New FASB rules for goodwill accounting

Discussion in 'Trading' started by praetorian2, Feb 6, 2002.

  1. Does anyone fully understand the new rules on FASB accounting for goodwill as they change very significantly.

    Does this mean that if a company pays 15m for a company with assets worth 10m, that instead of amortizing that 5m over a 40 year period that they instead take a charge of 5m upfront and then have no amortization expenses? Or does anyone else understand this fully? I certainly dont.
  2. ddefina


    No, they don't take the 5m charge up front. It's still recorded as goodwill like before. The only change is instead of a straight-line 40-year depreciation of goodwill, the acquisition needs valued each year and if it's value is below the book value on the books a charge for the difference needs made on the next quarterly financial statement. Some companies will report higher earnings the first year because they can discontinue writing down "old" goodwill in some cases, saving amortization expense that year. In no case will companies be allowed to increase earnings directly if their acquistions increase in value over the book value. The bottom line is a more timely reflection of true value will occur.
  3. but in the above example, wouldn't the company be worth 5m less than the price paid so there would need to be a 5m charge? Or is it have nothing to do with goodwill anymore, just the present value of the asset as opposed to last year's stated value?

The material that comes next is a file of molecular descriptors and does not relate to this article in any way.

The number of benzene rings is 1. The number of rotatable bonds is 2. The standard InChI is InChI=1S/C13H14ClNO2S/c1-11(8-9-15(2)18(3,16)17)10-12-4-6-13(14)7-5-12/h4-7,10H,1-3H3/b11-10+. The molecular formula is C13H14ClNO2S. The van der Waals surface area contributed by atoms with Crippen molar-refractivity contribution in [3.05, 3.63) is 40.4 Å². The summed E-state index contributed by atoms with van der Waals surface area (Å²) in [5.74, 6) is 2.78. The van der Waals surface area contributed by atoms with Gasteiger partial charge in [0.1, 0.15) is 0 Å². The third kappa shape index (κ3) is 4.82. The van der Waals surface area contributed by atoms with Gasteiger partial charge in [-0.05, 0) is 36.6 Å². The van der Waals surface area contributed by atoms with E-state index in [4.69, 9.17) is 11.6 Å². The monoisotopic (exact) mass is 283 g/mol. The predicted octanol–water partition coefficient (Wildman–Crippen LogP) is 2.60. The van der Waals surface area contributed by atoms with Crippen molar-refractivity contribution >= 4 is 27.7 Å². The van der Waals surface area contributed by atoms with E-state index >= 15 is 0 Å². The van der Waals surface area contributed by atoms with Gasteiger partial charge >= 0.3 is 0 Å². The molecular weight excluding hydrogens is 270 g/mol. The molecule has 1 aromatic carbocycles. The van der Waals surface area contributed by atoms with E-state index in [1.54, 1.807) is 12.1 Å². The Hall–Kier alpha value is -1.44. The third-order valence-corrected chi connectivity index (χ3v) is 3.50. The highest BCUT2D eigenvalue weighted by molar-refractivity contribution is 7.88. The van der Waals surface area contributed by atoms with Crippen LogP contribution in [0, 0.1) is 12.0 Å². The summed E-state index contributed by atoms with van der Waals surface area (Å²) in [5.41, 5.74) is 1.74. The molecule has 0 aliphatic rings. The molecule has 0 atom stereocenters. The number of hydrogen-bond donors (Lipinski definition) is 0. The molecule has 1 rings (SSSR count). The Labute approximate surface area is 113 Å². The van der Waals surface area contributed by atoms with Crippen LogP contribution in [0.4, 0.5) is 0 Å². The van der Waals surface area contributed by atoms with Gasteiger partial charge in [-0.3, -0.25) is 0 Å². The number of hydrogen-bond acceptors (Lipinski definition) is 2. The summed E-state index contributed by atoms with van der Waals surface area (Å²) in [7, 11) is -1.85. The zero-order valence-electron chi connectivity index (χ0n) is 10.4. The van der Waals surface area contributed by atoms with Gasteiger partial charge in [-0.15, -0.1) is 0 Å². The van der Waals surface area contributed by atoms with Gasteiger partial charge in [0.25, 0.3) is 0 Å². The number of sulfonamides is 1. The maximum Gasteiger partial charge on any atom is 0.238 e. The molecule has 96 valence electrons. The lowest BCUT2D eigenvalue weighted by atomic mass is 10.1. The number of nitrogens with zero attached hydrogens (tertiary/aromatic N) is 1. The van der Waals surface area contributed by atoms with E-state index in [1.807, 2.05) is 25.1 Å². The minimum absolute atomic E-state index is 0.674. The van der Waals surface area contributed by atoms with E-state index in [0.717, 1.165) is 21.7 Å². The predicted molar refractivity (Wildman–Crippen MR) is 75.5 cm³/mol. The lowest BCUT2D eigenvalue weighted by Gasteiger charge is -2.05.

4. ddefina


    The initial year of purchase they use the "Purchase Price" as the market value, even though the true market value may be less. This is because a recent sale is given the most weight for valuation purposes. I believe within the next year the 5m could be completely written off after an impairment review is done in a later quarter. And yes, they still use goodwill as the plug to make the balance sheet balance.
  5. when they write it off, do they need to take a large one time charge? I really think that thses new rules will really be major and some co.'s will report rather impressive new income numbers even though cash flow remains the same. I'm surprised that more people aren't commenting on this and that it hasn't received more publicity.. I just found out about it yesterday for instance.
  6. ddefina


    When they do write it off, it could be a large charge. It's separately stated on the Income statement as a Change in Accounting Principle, so it's distinguished from operation income. Many companies are going to see increased earnings going forward because their FMV exceeds their book value, and they will no longer need to amortize goodwill which has been written down excessively in some cases.
  7. Thanx. I mention this mainly b/c I am building a monster position in THV because i see a big improvement comming in the stock. About 80% of their book value is goodwill. After the writeoff it should add about 23c or so a share to earnings annually. Which is quite a difference for a stock trading at 90c.